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Destination Orinoco Delta

Almost the whole length of the Orinoco, one of the great rivers of the world, lies within Venezuela. It rises in tropical rainforests that continue to the Amazon to form the planet’s largest area of rainforest, and it ends at the Atlantic in the only neotropical delta, the most extensive anywhere in the tropics. Here the Orinoco’s final journey to the ocean is through a maze of narrow creeks and channels that seep between thousands of low islands of palm forest and mangrove.

The central area of the Delta, about the size of Wales, is home to the 20,000 strong Warao people. Their world is as remote and timeless as the hidden world of the rainforest in which the river began. The history of the Warao dates back perhaps 6,000 years and maybe much longer. Once more widely scattered, they have remained secluded in the labyrinth of the Delta for centuries, weathering Arawak and Carib conquests of the West Indies, and the arrival of the Europeans. Their way of life is well adapted to their unusual environment and their culture is counted as one of the most long-lived and successful in South America. Although many hundreds of miles apart, the Warao people who live in the Delta find many cultural echoes with the indigenous communities of the rainforests of the upper Orinoco.

In their view they inhabit the centre of a world that is a flat disk, surrounded by water. The disk is rather thin, which explains why the land is permanently sodden.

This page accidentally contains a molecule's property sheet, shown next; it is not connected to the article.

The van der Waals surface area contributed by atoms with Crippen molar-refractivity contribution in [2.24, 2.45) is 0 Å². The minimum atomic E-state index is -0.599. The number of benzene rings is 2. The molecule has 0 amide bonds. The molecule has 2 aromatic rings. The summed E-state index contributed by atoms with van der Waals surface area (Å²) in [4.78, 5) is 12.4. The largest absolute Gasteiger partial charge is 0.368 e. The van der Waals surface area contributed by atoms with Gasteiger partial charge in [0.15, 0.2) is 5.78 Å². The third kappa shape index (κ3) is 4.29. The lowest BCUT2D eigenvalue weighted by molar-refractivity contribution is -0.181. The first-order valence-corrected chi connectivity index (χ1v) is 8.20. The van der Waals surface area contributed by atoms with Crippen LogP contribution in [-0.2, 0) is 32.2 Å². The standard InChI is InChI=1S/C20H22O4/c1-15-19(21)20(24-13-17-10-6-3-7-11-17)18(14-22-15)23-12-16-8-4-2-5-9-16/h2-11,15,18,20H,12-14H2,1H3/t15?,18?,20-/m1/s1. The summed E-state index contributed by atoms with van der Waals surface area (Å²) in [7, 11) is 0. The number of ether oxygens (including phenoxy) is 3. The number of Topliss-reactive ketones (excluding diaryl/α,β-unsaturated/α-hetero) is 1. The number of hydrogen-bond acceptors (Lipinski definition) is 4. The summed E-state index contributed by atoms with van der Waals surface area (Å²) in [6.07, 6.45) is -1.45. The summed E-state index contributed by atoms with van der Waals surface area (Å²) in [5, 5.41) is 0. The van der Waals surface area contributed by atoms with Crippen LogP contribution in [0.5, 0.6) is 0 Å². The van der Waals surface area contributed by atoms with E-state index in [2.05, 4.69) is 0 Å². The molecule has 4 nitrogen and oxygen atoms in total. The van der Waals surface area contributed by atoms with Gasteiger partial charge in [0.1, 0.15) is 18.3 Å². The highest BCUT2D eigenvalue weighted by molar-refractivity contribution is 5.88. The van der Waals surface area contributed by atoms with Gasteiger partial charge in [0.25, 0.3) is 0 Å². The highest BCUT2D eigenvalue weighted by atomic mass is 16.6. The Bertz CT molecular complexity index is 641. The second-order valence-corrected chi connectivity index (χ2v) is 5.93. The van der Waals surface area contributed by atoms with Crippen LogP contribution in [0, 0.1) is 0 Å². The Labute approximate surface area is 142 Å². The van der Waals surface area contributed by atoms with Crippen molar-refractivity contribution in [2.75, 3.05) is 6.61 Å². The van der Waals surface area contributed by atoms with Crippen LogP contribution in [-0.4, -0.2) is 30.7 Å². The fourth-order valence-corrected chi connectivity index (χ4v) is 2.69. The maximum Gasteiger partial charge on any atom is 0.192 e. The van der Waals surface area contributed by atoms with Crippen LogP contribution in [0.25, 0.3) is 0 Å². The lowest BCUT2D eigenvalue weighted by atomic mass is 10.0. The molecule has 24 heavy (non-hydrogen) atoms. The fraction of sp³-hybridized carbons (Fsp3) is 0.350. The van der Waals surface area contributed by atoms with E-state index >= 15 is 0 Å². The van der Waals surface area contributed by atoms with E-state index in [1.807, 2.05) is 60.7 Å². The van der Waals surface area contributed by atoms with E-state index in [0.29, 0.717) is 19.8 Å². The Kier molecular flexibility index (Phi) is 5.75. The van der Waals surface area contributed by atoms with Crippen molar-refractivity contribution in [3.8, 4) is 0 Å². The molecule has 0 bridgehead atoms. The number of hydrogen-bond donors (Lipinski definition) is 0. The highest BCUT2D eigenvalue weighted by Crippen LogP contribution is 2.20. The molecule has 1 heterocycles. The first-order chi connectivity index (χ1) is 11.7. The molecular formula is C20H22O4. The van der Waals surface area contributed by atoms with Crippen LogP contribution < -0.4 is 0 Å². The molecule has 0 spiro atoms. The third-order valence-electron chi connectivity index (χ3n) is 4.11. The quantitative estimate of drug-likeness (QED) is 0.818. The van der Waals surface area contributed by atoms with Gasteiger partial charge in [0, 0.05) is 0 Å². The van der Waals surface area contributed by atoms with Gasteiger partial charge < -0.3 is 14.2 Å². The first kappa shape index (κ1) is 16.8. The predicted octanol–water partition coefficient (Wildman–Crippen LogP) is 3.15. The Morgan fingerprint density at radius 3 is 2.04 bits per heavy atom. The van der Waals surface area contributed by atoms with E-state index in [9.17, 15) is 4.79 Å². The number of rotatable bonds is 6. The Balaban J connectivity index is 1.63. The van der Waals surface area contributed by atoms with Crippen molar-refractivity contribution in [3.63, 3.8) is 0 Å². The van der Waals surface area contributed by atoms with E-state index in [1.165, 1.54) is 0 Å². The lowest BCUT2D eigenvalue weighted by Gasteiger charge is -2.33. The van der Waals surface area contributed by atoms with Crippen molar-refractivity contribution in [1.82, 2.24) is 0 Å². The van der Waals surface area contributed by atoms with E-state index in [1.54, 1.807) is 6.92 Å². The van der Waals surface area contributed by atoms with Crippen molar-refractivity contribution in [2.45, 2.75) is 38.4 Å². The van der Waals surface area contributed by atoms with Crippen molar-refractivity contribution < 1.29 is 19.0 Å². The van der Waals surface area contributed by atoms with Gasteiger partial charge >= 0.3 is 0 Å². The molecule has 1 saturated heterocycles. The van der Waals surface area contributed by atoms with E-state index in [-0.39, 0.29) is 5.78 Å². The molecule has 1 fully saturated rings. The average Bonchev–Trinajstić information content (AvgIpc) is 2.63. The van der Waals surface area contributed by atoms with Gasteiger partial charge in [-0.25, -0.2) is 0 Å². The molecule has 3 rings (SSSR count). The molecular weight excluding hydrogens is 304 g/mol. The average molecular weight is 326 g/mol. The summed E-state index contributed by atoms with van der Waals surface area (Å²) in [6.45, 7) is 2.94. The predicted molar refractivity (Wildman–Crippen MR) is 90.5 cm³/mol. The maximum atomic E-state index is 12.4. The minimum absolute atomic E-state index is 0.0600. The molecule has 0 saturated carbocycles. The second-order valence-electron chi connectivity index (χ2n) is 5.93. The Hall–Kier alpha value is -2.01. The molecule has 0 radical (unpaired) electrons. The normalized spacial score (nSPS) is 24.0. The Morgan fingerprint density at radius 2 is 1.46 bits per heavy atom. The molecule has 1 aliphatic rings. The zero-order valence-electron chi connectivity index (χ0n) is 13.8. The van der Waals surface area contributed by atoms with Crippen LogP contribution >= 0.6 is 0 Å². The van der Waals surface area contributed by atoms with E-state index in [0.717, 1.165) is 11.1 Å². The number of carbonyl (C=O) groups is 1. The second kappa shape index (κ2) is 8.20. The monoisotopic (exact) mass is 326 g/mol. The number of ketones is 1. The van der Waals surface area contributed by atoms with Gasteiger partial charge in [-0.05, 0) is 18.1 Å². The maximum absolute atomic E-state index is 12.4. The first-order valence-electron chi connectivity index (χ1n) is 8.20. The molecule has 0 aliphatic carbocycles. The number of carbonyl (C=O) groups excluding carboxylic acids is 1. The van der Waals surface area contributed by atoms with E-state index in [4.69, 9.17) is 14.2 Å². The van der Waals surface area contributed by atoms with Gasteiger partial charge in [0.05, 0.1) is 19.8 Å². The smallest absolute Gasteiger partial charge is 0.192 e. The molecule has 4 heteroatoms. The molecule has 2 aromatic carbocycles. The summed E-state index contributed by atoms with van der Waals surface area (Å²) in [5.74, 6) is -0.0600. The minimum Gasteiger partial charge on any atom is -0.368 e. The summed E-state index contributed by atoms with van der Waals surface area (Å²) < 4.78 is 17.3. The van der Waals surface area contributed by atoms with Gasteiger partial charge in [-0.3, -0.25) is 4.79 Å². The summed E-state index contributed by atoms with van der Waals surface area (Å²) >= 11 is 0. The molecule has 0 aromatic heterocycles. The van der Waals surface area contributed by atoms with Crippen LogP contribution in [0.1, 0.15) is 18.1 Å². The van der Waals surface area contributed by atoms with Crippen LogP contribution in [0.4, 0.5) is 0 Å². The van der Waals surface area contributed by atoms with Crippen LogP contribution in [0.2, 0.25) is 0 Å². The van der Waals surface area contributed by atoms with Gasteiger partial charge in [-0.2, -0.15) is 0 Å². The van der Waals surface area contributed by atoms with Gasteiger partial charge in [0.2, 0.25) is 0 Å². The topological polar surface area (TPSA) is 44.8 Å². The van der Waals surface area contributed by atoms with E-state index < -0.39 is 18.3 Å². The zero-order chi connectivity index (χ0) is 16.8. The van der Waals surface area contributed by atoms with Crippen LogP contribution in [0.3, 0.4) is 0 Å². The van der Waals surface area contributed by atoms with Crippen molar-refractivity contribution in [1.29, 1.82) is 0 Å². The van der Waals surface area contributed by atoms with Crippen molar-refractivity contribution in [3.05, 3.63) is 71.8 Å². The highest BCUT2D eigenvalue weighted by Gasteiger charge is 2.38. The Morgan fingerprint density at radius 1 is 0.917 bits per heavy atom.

The Warao’s name means ‘boat people’ and the skill they regard most highly is the making of canoes, to which boys and young men are trained for many years in both craft and spiritual aspects. All are made from single trees and they vary in size from tiny ones a few feet long, to giants capable of carrying 50 people. Hollowed out to leave just an inch of wood, the average canoe for a man is strong, stable and manœuvrable, but longer craft with several crew are needed for large rivers or the sea. Everybody gets about by canoe—children paddling tiny craft before they can walk.

Warao houses are usually built on tall stilts to cope with constantly changing water levels, and to take advantage of the cooling trade winds. Each house is connected to its neighbour by a raised walkway, to form little family communities or villages of up to a thousand or more inhabitants. Everyone is an expert at fishing, and the moriche palm provides food, wine, boats, rope and hammocks. Other crops include plantains, sugar cane, maize, rice and yucca. Chickens and ducks are kept, but no other food animals are required, given the constant supply of a variety of good fish. Music for dancing is provided by the violin, which has become fully absorbed into Warao culture, with many talented exponents.

The Delta’s birds and animals, though made shy by hunting, are generally easier to see than those of the rainforest: macaws, parrots, toucans, hoatzin, the horned screamer, many species of waterbirds, howler and capuchin monkeys, giant river otter, fresh water dolphin, caiman, turtle, piranha and four-eyed fish can usually be seen in a trip of a few days.

There are lodges close to the land-side edge of the Delta which provide an introduction to the region, its people and its fauna and flora—with a taste of adventure too. Close to the ocean at San Francisco de Guayo, it is possible to stay in a locally-owned guesthouse on the fringes of a large Warao village—a wonderful place for relaxation and reflection in the simplest style.

Feel free at any time during your visit to http://www.venaven.com/ to contact our Venezuela Expert Travel Planners by phone Toll Free at 888.683.6283.  You can also send us an e-mail to info@venaven.com

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